Monday, January 23, 2006


Photo: Passengers for KLM flight 873 wait in the Amsterdam International Airport to board the DC-10 to Hyderabad, India.

AIRPORTS AND AIRPLANES. Thus far, the journey from Indianapolis to India has been airplanes and airports. It began with an hour-long flight from Indy to Memphis. The international flight from Memphis to Amsterdam was delayed for three hours on the ground due to a mechanical problem. The delay meant that many passengers missed their connecting flight in Amsterdam. Had our flight from Amsterdam to Hyderabad departed on time, we, too, would have been set back a day. Fortunately, the KLM flight to Hyderabad was rescheduled so that we actually had a few hours to spare in the Amsterdam airport. I write this en route to Hyderabad, an eight-hour flight. We are to arrive in central south India around 5 am and then embark on a day full of activities at the Free Methodist Agape Annual Conference.

CAN'T BELIEVE I'M IN HOLLAND. Still, I am pinching myself: I am in Amsterdam, Holland. The land of tulips and windmills and of a thousand canals. Some cut tulips are available in the airport shops, as are beautifully shaped and painted wooden ones. I look at the postcards of Holland's historic places; this is as close as I will get to this northern land. But it is wonderful just to listen to the Dutch language and observe the airport and airline staff. There is distinction and pride in them. I recall that my Grandma Hay was Dutch. Her maiden name was Avery, her grandmother having come to America from Holland. These people remind me of Grandma Hay--square jawed, stocky, robust, curt but with a ready flare for humor.

TIME WARP. I am really messed up about time right now. My Indianapolis time frame says its 2:00 pm on Sunday, January 22nd. Amsterdam time says its 8:00 pm. And, after an 8-hour flight, we’ll arrive in Hyderabad, India at 5:00 am. I slept a very fitful sleep overnight from Memphis to Amsterdam, waking at least hourly. I’ve napped occasionally today. Now I’m wide awake, though I know I should be trying to sleep, given the day that is ahead of us.

JOHN RUSKIN READ. just finished reading John Ruskin’s book On Art and Life. Now I see why Penguin publishers selected it as an important and influential work. Ruskin articulates succinctly the importance of involving the creative capacity of every person in their labor. He interprets the Psalms correctly in naming “oppressing the poor” as a primary issue in his day; I think it is also a critical contemporary issue. Oppression in the form of unfair wages and taking advantage of misfortune—to Ruskin, and to me, this is stealing, flat out. I underlined my reading profusely and will likely quote Ruskin rather freely for months to come.

RUSKIN AND INDIA. How interesting to read Ruskin on the way to India, a land that Ruskin’s country, England, pillaged for two centuries without ever officially "conquering" it. The East India Company, however, wrote the book that multi-national corporations are following today. A corporation, in the name of democracy and capitalistic trade, divided and conquered India, subjecting its good people, plundering its resources, and setting this people back for at least two centuries. Now, it is not a nation that subjects and takes advantage of the poor of many so-called developing countries, but multi-national corporations which justify their actions in the name of globalization and a world economy, and which simply take advantage of resources and advantages and pressure people to work for a pittance of what their labor is actually worth. Capitalism without restraint (to use a Ruskin principle) is an ugly, immoral sight to behold.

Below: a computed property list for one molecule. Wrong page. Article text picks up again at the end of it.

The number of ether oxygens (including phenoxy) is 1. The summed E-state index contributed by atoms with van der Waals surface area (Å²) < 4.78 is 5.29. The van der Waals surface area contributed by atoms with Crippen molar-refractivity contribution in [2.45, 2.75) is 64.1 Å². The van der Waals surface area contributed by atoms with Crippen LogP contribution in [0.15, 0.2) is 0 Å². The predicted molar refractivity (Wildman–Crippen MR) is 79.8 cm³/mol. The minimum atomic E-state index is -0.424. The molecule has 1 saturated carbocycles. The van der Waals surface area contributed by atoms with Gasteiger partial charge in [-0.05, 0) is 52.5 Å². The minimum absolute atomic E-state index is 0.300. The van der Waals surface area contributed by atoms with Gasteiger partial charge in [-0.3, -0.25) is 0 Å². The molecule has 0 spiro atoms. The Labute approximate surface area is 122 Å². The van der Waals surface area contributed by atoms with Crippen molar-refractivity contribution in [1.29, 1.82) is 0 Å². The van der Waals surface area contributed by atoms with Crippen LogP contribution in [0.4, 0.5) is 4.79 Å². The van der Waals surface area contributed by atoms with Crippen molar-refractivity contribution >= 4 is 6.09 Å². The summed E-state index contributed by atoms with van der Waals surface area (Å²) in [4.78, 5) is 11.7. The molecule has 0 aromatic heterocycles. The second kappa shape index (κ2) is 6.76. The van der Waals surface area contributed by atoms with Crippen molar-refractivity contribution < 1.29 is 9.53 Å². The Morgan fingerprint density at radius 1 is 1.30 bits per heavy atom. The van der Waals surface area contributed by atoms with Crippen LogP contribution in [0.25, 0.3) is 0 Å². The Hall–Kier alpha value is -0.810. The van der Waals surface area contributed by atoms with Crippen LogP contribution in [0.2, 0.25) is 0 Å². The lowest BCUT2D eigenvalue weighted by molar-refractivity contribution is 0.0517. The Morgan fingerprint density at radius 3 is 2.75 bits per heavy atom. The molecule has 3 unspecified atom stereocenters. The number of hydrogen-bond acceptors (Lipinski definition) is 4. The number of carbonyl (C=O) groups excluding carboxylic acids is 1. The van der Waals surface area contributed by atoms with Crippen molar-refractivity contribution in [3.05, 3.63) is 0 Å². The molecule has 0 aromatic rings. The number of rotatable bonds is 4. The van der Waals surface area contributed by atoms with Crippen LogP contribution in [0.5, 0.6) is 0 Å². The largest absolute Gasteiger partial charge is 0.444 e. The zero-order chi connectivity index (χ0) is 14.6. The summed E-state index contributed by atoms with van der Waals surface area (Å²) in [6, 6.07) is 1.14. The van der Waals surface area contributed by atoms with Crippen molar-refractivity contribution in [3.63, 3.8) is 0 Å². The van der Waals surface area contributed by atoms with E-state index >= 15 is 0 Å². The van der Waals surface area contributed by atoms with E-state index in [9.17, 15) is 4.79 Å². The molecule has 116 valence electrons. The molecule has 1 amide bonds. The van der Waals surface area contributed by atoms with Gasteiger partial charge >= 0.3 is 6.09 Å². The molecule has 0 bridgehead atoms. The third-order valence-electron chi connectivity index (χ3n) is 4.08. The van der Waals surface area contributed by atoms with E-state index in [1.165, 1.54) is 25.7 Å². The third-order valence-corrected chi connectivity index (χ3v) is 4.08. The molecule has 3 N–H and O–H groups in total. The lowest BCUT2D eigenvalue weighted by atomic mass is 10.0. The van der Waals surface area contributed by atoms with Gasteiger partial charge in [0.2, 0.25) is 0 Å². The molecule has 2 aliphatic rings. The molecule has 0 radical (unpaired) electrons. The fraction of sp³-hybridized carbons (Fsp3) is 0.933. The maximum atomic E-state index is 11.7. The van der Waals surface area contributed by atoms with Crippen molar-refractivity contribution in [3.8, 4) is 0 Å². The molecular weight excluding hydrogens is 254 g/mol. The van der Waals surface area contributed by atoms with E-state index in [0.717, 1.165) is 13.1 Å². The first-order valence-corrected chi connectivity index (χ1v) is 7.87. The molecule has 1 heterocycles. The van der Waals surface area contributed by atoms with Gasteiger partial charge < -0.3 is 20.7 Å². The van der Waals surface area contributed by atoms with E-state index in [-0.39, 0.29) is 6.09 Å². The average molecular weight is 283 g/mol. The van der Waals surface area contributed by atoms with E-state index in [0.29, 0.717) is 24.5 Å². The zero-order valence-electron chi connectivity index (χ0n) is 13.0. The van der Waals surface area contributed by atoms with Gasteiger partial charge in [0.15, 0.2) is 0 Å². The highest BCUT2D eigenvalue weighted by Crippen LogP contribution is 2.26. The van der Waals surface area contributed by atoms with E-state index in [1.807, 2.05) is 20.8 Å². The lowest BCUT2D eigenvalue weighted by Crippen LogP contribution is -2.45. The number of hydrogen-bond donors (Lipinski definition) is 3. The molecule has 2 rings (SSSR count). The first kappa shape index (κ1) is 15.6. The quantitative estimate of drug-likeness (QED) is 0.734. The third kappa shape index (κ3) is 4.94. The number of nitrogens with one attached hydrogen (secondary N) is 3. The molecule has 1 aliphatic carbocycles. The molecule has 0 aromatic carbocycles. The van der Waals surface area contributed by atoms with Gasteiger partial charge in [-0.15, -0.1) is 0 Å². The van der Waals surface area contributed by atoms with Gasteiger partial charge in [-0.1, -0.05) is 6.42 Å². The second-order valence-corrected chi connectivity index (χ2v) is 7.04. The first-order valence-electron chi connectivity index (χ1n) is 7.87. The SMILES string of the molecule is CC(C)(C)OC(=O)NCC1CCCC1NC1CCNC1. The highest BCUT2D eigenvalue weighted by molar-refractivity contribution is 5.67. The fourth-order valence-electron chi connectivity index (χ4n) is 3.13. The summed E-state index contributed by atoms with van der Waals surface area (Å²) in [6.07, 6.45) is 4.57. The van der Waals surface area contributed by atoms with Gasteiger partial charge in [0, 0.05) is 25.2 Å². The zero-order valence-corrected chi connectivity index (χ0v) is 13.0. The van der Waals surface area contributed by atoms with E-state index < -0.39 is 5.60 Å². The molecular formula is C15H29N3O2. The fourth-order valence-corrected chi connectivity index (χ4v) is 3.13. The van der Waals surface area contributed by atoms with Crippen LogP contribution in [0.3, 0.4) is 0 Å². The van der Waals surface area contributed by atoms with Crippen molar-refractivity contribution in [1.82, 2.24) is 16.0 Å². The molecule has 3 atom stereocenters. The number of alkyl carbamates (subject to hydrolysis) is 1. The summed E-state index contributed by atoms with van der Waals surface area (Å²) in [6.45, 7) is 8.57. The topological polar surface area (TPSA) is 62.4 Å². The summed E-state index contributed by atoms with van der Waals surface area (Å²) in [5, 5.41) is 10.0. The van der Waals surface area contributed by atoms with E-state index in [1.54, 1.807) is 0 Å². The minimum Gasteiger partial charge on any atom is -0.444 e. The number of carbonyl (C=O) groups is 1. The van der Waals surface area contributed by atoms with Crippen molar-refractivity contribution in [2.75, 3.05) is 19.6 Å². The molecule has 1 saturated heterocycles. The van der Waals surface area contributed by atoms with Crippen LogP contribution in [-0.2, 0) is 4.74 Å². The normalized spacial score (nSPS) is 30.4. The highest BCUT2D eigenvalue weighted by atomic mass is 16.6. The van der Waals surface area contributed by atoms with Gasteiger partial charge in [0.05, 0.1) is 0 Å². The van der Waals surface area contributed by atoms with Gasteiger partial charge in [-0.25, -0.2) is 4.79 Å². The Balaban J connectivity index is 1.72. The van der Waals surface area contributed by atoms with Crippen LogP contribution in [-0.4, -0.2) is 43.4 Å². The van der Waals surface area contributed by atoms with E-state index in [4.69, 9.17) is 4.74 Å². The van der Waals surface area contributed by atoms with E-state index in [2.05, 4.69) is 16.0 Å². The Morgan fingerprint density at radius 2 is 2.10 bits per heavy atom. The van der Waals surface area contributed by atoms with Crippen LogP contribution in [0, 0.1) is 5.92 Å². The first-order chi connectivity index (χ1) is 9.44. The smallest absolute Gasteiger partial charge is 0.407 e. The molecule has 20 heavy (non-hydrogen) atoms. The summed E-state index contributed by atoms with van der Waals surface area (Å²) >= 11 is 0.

MISPLACED FOCUS ON IRAQ. With the rise of multi-national corporations and the globalization of Western economy, it puzzles me how America found its way into an unnecessary, protracted, and incomprehensible war with Iraq. With this war, America is alienating and offending many of the very people it should be seeking to woo and win for strategic trade and mutual resourcing. In the space of four years, American leadership has managed to alienate (or outright enrage) much of the Muslim world and lost its moral high ground and position as a future leader of the world. American leadership is into the worst aspects of Empire when it should be winning the hearts of its global neighbors.

WHAT FUTURE FOR INDIANS? I note that the vast majority of my fellow passengers on the flight to Hyerabad are Indian, and appear to be relatively secularized Indians, at that. Less than a third wear traditional dress; most of my fellow passengers seem as secular as me. This could be misleading. But my sense from reading to this point is that India is secularizing, globalizing, Westernizing in its growing middle class quite rapidly. Surely this is a small minority of its total population, but it will have intended and unintended impacts. Some may herald India’s move into high-tech industry, global competitiveness, and secularization. I raise the question: is this really what Indians want? The secular West has prevailed over the past two centuries, but it has done so at the expense of millions of lives lost in the violence of wars and genocide and holds its place by the threat of violence and by many unjust economic props. India may be chasing something it does not really want. One gets the sense that the 21st century belongs to China and India. Pray that the not rule as they have been ruled; pray that they lead in an alternative way to how they have been made to follow.

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